This article was written by Taylor Wescoatt, one of Seedcamp’s Experts-in-Residence. Follow Taylor on Twitter @twescoatt.
I was asked by Product Tank to talk about the main product challenges I see in startups. Fortunately, a few months working with Seedcamp cohorts showed me that similar questions were being asked by many of them. Founders won’t be hiring professional product people until the 10th or 15th hire, but they can benefit tremendously from ‘Product Thinking’ from day one, and this is the basis of my onboarding talks.
Here are the main early stage struggles I find startups encounter in the product domain;
- Hard to get the “Vision” into the minds of their growing team.
- Difficult to identify and laser focus on the real pain and real value they are working towards.
- Not sure which questions (there are many in every startup) to address first.
- Not engaging with customer nearly often enough.
Let’s walk through these individually, and while I won’t use this post to explain my suggested solutions, I will reference some other articles that go deeper on the topics.
(1) Getting the Vision into the Team
Daniel’s startup was doing really well. He and his CTO co-founder had been working side-by-side for over a year, in constant communication, and totally aligned. New funding allowed him to bring on three more developers and leads for marketing, ops, and product. He was crazy busy. But a month in, things felt a little off, and decisions weren’t being made like he wanted them to. He’d outlined the long-term vision, but the team was struggling to understand where to focus in the near term.
Founders need to see their growing team making decisions roughly in accordance with their vision, but time and hectic schedules tend to lead to fractured understandings of what the company’s mission is about. A “Mission Statement” is great, or some kind of manifesto maybe, but sometimes knowing where you want to end up doesn’t tell you what to do TODAY. For this, I recommend the Vision Roadmap. Your ultimate end-state vision is something you will build to over time
(2) Identifying “Real Pain” and “Real Value”
One great idea is the core of a startup. “Wouldn’t it be great if you could order a taxi from your phone?” The idea gets people excited, investors, partners, employees, even early adopter users. But how do you really bring that to life in your product?
Any new business must CHANGE BEHAVIOUR of its customers, and for them typically it’s both hard risk. So it must be WORTH IT. How unhappy are they with how they do it now? This is Real Pain. How much better off will they be once they do? This is Real Value.
I believe deeply in using the Customer Journey to clarify and deliver against these goals. It forces you to see things from your customer’s point of view.
(3) What Questions should I address first?
Startups are all bets. We take a punt, make a guess, develop a hypothesis that something can be better, and users will like it. As we build our business, we are making a lot of these assumptions, and we will find out many of them are not quite true, sometimes leading to a business ‘pivot’. The sooner we find out, the better. How do we do this?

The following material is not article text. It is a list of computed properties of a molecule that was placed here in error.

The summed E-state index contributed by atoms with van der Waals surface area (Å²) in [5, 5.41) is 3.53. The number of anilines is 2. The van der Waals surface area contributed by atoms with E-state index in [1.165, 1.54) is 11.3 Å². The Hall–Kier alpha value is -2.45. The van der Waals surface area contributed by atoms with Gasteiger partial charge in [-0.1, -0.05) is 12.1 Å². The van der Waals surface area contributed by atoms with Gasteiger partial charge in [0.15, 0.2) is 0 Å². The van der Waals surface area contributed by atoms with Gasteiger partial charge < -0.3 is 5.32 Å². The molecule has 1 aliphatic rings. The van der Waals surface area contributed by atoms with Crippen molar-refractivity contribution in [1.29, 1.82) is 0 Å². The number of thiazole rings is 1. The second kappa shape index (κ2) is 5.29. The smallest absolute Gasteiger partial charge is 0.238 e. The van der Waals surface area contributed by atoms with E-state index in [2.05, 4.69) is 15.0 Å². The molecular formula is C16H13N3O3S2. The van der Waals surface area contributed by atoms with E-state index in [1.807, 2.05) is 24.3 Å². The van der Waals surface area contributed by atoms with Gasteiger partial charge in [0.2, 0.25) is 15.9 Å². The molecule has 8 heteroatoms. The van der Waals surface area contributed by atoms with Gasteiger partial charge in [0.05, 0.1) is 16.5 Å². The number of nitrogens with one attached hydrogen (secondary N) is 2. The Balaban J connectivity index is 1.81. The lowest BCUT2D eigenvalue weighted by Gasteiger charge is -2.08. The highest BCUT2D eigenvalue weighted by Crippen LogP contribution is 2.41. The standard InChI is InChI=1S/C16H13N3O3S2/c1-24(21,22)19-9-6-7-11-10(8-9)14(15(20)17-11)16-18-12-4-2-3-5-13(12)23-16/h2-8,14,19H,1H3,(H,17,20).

The Assumptions Matrix lets you graph your assumptions based on x) how fundamental they are to your business, and y) how unknown they are. Naturally, you want to focus FIRST on the ones in the upper-right – The Pivot Zone – by either learning more about the assumption (less unknown), or developing alternative approaches (less fundamental). Some things, often the most important, however, will just need to get built so you can see “if the dogs eat the dog food”.
(4) How should I engage with Customers?
Anyone who has read the required “Lean Startup” book knows in their heart they are supposed to be engaging with customers. This is challenging on a personal level, it requires us to systematically challenge our own beliefs, knowing we will often find we are wrong. Embrace it!
Good, now that you’ve embraced it, how do you do customer research without breaking the bank? Above all, decide in advance what you want to learn for every validation exercise. Then, whether you’re doing needs analysis or product analysis, the following techniques can be done by anyone:
- Brief Interviews: three questions in the “Tell me about the last time you X” form
- Surveys: gets a little bit of quant and helps rank needs
- Deep Interviews: in 30-60 minutes get at the elusive “why” of a problem
- Remote Testing (e.g. usertesting.com or trymyui.com) are FAST and illuminating
- Guerilla Testing: grab first impressions in the mall or at a coffee shop
- Live Testing: some things you can only see with real customers
BEFORE you go do any of these be very clear exactly what you want to learn, and dispense with any extraneous questions. In almost all cases, they will give you great insights, and if they don’t, at least you’ll learn a bit more about how to ask the right questions – where are you on each of these for your startup? Here’s a little more detail on how/when to use them.
Hopefully, some of these four challenges sound familiar to you as an entrepreneur or advisor to startups. They are plenty common, but fortunately there are structures and processes to resolve them. I’d love to hear from you (@twescoatt) if you’ve found similar or different issues!
For a list of all my articles: http://seedcamp.com/eir-product-articles/